Did the Dred Scott case play a bigger role in the Civil War than Westward Expansion (Popular Sovereignty)?

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This is a very interesting (and difficult) question, made more so by the fact that, strictly speaking, the Supreme Court's decision in the Dred Scott case invalidated the principle of popular sovereignty. Technically, according to the decision, no territory could constitutionally bar slavery. This ought to have made the principle...

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This is a very interesting (and difficult) question, made more so by the fact that, strictly speaking, the Supreme Court's decision in the Dred Scott case invalidated the principle of popular sovereignty. Technically, according to the decision, no territory could constitutionally bar slavery. This ought to have made the principle of popular sovereignty a dead letter, but by this point popular sovereignty had already divided the nation.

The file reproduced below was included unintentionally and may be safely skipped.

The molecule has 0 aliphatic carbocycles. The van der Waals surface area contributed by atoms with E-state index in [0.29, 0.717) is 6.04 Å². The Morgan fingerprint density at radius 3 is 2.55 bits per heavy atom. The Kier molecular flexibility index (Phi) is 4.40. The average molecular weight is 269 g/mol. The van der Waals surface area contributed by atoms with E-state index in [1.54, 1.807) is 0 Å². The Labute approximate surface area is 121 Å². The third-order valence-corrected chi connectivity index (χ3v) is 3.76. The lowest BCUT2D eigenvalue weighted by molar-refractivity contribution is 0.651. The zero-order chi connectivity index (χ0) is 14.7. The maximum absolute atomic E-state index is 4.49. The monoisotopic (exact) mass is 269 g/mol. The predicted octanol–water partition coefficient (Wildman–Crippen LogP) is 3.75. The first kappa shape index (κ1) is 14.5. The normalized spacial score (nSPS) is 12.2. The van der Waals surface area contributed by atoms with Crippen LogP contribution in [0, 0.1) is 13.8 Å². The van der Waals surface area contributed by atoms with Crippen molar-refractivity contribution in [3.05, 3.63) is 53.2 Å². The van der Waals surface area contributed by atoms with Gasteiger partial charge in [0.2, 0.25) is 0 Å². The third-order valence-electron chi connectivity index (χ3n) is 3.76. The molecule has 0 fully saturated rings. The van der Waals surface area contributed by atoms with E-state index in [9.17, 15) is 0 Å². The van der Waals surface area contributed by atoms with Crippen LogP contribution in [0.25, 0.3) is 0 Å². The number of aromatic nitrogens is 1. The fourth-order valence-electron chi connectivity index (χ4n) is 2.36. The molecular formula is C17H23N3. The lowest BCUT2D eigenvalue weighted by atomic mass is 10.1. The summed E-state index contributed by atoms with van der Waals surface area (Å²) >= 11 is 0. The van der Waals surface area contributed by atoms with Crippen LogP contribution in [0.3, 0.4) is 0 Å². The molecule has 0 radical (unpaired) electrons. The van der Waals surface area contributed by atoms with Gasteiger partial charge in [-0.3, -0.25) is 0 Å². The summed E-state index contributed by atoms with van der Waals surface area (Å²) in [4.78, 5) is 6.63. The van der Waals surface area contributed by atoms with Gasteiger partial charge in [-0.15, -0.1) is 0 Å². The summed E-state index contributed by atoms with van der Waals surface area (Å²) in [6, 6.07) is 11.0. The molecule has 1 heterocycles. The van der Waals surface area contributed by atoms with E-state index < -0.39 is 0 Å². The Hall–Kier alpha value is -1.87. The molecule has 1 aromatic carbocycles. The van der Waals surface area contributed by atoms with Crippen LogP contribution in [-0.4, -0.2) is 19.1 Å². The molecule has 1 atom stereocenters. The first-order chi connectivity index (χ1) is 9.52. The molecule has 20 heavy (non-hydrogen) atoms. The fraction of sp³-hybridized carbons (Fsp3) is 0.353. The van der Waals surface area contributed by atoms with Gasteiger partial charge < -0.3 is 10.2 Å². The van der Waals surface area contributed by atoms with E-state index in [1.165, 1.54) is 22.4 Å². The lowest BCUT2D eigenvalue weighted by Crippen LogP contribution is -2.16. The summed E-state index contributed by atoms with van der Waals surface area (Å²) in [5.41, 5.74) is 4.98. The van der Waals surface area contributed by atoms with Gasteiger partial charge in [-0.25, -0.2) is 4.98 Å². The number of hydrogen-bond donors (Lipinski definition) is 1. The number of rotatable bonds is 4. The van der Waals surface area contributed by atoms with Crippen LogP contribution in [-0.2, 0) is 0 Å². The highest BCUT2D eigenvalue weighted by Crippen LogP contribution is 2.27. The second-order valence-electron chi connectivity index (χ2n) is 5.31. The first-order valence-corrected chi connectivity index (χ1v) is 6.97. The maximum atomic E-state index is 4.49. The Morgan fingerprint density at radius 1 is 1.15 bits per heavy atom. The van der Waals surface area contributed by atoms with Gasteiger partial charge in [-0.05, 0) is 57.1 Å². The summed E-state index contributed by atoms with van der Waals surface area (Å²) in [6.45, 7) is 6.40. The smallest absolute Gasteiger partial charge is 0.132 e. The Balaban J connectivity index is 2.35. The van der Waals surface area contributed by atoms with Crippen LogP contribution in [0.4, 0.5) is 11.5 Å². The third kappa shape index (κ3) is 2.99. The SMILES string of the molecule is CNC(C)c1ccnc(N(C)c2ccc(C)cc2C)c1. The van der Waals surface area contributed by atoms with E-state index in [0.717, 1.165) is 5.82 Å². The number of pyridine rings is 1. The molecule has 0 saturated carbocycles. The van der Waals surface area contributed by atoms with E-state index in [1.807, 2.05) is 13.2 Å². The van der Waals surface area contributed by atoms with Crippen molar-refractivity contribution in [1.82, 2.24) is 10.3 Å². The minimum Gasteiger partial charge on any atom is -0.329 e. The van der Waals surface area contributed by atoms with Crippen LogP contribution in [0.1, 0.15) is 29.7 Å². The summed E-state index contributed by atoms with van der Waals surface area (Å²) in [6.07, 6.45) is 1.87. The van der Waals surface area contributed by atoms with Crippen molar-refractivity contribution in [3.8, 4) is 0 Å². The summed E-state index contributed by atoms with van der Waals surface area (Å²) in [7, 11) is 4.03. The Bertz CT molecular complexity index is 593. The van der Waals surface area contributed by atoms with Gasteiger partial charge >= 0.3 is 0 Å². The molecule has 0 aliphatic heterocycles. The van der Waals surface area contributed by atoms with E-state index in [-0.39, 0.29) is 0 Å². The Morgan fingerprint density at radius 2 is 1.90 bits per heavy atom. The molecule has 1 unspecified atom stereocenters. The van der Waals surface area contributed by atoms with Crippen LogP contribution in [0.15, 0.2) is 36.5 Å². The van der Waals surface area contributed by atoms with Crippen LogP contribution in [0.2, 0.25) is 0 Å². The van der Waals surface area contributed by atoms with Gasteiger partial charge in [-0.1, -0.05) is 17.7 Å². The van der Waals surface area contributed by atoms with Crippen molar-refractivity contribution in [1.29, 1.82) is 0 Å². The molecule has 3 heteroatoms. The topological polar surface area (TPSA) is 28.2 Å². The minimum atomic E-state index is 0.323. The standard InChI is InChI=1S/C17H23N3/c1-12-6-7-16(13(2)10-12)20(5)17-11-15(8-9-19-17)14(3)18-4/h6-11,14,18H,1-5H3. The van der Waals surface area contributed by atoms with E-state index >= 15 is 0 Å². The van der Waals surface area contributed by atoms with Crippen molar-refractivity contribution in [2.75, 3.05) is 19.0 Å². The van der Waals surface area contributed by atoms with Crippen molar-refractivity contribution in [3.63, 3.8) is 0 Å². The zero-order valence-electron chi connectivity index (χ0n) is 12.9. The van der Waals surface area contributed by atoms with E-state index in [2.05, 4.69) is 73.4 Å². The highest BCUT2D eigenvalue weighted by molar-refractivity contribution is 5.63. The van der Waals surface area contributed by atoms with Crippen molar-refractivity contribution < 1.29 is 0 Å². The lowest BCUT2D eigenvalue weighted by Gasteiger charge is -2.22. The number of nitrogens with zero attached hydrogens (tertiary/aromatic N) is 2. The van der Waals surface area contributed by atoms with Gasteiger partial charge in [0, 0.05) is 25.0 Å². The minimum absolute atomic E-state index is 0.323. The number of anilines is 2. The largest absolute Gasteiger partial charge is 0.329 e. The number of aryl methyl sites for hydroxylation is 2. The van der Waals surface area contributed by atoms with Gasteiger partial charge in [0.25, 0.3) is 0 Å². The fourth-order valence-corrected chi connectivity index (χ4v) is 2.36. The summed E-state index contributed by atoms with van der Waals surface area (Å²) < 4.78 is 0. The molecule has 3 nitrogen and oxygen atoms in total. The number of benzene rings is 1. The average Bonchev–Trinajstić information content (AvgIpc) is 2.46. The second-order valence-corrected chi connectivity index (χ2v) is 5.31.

The implementation of popular sovereignty in Kansas resulted in a divisive and bloody struggle in that territory as early as 1855. When the Kansas-Nebraska Act of 1854 established popular sovereignty in Kansas, pro-slavery partisans quickly poured in to create a government that would permit slavery. A bloody struggle ensued for control of the state that lasted for years. "Bleeding Kansas," as it became known, was a highly divisive issue--people were dying by the hundreds over the issue of slavery. In fact, the Kansas-Nebraska Act resulted in the breakdown of the second two-party system--the Democrats and the Whigs, as Northern Whigs bolted to form a new party, the Republicans, that was firmly opposed to the spread of slavery and outraged by events in Kansas. When a Republican presidential candidate--Abraham Lincoln--was elected in 1860, South Carolina left the Union. Ultimately, I would argue that the issue of popular sovereignty was more divisive than the Court's decision in Dred Scott.

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